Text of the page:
BY RABBI SHLOMO PINKUS / AJT //

aaaFortunately or unfortunately, these concepts have been kicked around in the media and used as tools to help explain groups or ideas. They have opened debates and shed light on new ways of thinking, but they have also hindered and separated.

It is no longer the accepted practice in society to be a chauvinist. Anyone who claims to be is seen as more of a Neanderthal than an educated person. On the other hand, being a feminist is in most circles still not only accepted, but a praised quality. It shows strength and the power to overcome.

[emember_protected custom_msg=”TO CONTINUE READING THIS STORY, PLEASE <a href=”http://atlantajewishtimes.com/join-us/”>CLICK HERE</a>” ]

To many, feminism represents a free spirit and the willingness to speak up against injustices like racism and inequality. But why is this accepted? Why is any form of pride in a person’s gender considered a good trait?

We should all speak up against racism; we should all break “glass ceilings” with our voices and our votes. Not because we were created one way or another, but for the simple facts that discrimination is wrong and we were created with the ability to change and to grow.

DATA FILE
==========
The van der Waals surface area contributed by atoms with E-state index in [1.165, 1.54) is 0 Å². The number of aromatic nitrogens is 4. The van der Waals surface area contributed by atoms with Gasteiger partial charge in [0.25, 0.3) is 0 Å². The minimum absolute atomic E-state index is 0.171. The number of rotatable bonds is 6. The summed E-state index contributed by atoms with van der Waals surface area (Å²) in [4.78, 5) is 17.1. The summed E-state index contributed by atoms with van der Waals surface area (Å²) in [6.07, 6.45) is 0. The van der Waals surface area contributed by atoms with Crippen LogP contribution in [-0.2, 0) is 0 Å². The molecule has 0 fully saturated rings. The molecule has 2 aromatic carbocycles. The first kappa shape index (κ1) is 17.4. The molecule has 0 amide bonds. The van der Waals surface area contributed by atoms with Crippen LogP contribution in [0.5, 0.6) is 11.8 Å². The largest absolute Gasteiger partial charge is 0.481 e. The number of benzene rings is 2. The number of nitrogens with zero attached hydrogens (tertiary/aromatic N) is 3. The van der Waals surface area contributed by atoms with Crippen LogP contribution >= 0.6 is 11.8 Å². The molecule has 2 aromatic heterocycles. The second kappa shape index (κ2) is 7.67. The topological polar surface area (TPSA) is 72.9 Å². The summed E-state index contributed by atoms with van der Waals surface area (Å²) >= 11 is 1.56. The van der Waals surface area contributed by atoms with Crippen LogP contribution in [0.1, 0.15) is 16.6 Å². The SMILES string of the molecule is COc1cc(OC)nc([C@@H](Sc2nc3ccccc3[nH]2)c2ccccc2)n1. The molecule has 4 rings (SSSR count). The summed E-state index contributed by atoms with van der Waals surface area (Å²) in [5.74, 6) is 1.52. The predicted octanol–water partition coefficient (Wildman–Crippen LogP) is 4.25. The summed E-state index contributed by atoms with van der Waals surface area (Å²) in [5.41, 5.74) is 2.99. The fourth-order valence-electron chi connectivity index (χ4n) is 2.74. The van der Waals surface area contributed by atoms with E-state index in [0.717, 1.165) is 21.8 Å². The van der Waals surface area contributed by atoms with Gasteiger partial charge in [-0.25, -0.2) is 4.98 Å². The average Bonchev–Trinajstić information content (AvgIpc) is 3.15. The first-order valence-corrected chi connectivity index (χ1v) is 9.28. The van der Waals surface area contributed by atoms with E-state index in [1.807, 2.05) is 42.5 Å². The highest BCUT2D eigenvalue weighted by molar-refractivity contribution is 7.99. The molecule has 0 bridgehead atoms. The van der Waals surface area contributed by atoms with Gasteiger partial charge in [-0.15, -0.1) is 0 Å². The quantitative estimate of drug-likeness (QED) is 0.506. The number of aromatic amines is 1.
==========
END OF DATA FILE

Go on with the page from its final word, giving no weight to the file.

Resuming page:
Hashem created man in his image. This is not men – this is mankind. And this is not to say that Hashem is masculine or that he has any physical traits. It is to show us that just as Hashem is spiritual (and through the spiritual does good and creates), so too he has created us with pure spiritual souls that are capable of having huge positive impacts in this physical world.

Our spiritual essence is who we really are; that is the part of us that is eternal and that lives on forever, not the physical shell that we are merely bound to in this world. So why take pride in something as empty as a peel? Does a wine maker take pride in the flavor of the wine, or in the shape of the bottle?

As Jews, we must persevere to see deeper than our shells and recognize that while the Creator may have chosen for us different bottles, the light inside comes from the same source. We must shed our outer layers, be they feminist or chauvinist, conservative or liberal, and focus on the only “-ism” that should matter in our lives: Judaism.

Why can’t we use that as the definition of self? We can fight the racism and “glass ceilings” of the world as a united people with one soul, recognizing that we may sometimes be separate or different on the outside, but we share the same light on the inside.

There is no pride in things that we had no choice over, but we can take great pride in perfecting our character to make the proper choices in life and using our true image, the one that represents the Creator and binds us all as one.

Rabbi Shlomo Pinkus is a rabbinic field representative for the Atlanta Kashruth Commission.

[/emember_protected]